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Highfield Boats - Sailing - LEADERBOARD

Transatlantic Race 2019 updates, Olympic sailing selection process

by David Schmidt 9 Jul 2019 08:00 PDT July 9, 2019
Scallywag takes line honours in the Transatlantic Race 2019 © Rick Tomlinson / www.rick-tomlinson.com

As the saying goes that in sailboat racing, if you don't like the conditions, wait a little bit and odds are excellent that they will change. This wisdom proved correct in the Transatlantic Race 2019, which was organized and run by the Royal Yacht Squadron, the New York Yacht Club, the Royal Ocean Racing Club and the Storm Trysail Club, and which saw the frontrunners cross the finishing line off of Cowes, U.K. this weekend after sailing a distance of some 2,970 miles from the start off of Newport, Rhode Island.

While the race, which kicked off on Tuesday, June 25, started off slow, it featured all sorts of conditions, including wind speeds north of 40 knots that challenged frontrunners including SHK Scallywag, the 100-foot Andy Dovell-drawn supermaxi that was skippered by David Witt (AUS), which earned line honors with a relatively slow elapsed time of 10 days, 2 hours, 13 minutes and 19 seconds.

SHK Scallywag was followed across the finishing line by Wizard (nee Groupama 4), the Volvo Open 70 owned by the brothers David and Peter Askew and skippered by Volvo Ocean Race veteran Charlie Enright, which posted an elapsed time of 10 days, 9 hours, 1 minute and 42 seconds. As of this writing, Wizard is in good standing to win the race on corrected time, however with multiple teams still racing, this honor has yet to be fully determined.

"It has been good for us," said Witt of the Transatlantic Race 2019. "The biggest problem with a 100-footer is reliability. The 70 [footers] have been around the world. The longest race 100-footers typically do is the Sydney to Hobart, which is 600 miles."

Interestingly, SHK Scallywag's race almost turned south in a hurry when they got caught in 42 knots of air and 6 to 9 foot seas off of the southeastern tip of the Point Alpha ice-exclusion zone and couldn't tuck a third reef into their massive mainsail thanks to a bolt that partially worked its way out of position.

"A $3 bolt almost destroyed a $3 million mainsail," said Witt, adding that the race's ice-exclusion-zone rules prevented the team from running downhill with the big breeze. "We were on the ice gate, it was like being pinned to a lee shore."

Fortunately, the team managed the situation well, the sail held together, and collectively the Hong Kong-flagged vessel and her intrepid crew claimed line-honors victory in a race that navigator Miles Seddon described as lengthy.

"It is very nice to be here," said Seddon in an official Transatlantic Race 2019 release; for comparison, Seddon sailed this same course in 2015 aboard the MOD70 trimaran Phaedo in just over seven days. "It felt like it went on for longer than eternity! We tried to throw it away a few times. It was beautiful sailing conditions to begin with, heinous survival mode in the middle and playing catch up again. It was certainly a long one."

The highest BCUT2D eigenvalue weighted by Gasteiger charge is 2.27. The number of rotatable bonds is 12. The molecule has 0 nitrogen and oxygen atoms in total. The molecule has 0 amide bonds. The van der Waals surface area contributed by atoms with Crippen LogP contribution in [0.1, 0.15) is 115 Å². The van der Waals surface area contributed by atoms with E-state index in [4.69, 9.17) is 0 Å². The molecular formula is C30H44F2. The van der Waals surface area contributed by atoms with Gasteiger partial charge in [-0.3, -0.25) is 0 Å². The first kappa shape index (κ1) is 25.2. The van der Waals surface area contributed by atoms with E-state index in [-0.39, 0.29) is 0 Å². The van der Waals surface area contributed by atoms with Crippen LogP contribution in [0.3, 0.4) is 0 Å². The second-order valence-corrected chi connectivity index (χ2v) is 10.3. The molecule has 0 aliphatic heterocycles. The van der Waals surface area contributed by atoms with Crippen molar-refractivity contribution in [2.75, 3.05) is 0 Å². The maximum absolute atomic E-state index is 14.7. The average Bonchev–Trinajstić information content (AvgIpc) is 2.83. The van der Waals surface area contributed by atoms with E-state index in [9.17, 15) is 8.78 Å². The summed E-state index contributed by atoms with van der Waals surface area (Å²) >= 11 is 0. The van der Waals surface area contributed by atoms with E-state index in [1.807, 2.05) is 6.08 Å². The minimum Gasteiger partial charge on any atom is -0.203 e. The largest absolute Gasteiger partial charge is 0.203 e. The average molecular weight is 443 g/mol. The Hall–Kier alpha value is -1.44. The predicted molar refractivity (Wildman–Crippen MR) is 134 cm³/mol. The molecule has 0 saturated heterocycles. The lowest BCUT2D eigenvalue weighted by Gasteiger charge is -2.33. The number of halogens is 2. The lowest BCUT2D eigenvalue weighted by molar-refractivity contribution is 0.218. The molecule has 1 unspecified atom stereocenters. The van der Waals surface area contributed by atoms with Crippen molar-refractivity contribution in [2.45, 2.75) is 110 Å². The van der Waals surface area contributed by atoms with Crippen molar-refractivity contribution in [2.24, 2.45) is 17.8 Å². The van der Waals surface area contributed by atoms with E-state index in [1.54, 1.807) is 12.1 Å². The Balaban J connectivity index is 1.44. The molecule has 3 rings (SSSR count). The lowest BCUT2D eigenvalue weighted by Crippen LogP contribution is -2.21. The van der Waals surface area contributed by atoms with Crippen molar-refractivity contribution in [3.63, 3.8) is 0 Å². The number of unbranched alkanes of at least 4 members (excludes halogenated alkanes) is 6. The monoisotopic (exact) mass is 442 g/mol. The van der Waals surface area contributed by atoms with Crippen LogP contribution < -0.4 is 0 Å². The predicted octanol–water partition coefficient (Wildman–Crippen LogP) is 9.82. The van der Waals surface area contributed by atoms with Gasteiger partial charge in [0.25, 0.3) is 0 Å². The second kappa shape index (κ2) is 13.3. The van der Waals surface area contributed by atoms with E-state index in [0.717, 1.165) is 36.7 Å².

Determining the race's other prizes will depend on the finishing times and orders of the remaining racers, of course, however Enright and company have their fingers crossed that their corrected-time results do not change as additional boats cross the finishing line.

"Of course, it would mean a lot to all of us — David and Peter really bought into this — if we won overall honors," said Enright, in an official race statement, after finishing. "We probably sailed at 90 to 95 percent of our potential. There's really not a lot that we left on the table. Huge credit goes to navigator Will Oxley, who did a fantastic job, especially picking our way through the Gulf Stream, and to Chris Maxted, our boat captain. We had few technical issues in this race."

Stay tuned for more from the Transatlantic Race 2019 as it unfurls, and - for distance-racing fans - also be sure to stay tuned for the start of this week's Transpacific Race, which will take the fleet from Los Angeles to Hawaii.

Meanwhile, in Olympic sailing news, selection for the 2020 U.S. Olympic Sailing Team began last week with the start of the 2019 ILCA Laser Standard Men's World Championship (July 4-9), which are taking place on the waters off of Sakaiminato City, Japan.

As previously discussed, U.S. Olympic hopefuls face a three-tier selection process (early, middle and late selections), however U.S. sailors will automatically earn a berth to the Tokyo Olympics 2020 if they earn a top-three result that yields a cumulative result of seven points or less at a World Championship regatta, or at either the 2019 Olympic Test Event or the 2020 Hempel World Cup Series Enoshima, and if they are the only U.S.-flagged boat to achieve these results.

As of this writing, Charlie Buckingham (USA) was sitting in fourth place with a score of 53 points, which is just one point astern of France's Jean-Baptiste Bernaz. This is by far the best result by an American sailor, however Buckingham's cumulative score means that he will not escape the middle (and possibly the late) selection process.

Racing begins on July 17 for the 2019 ILCA Laser Radial Women's World Championship (July 17-24) and will also take place on the waters off of Sakaiminato City, Japan.

Sail-World wishes all North American sailors the best of luck as they prepare for the 2020 Games, and we also wish a safe journey home to all sailors still contesting the Transatlantic Race 2019.

May the four winds blow you safely home.

David Schmidt
Sail-World.com North American Editor

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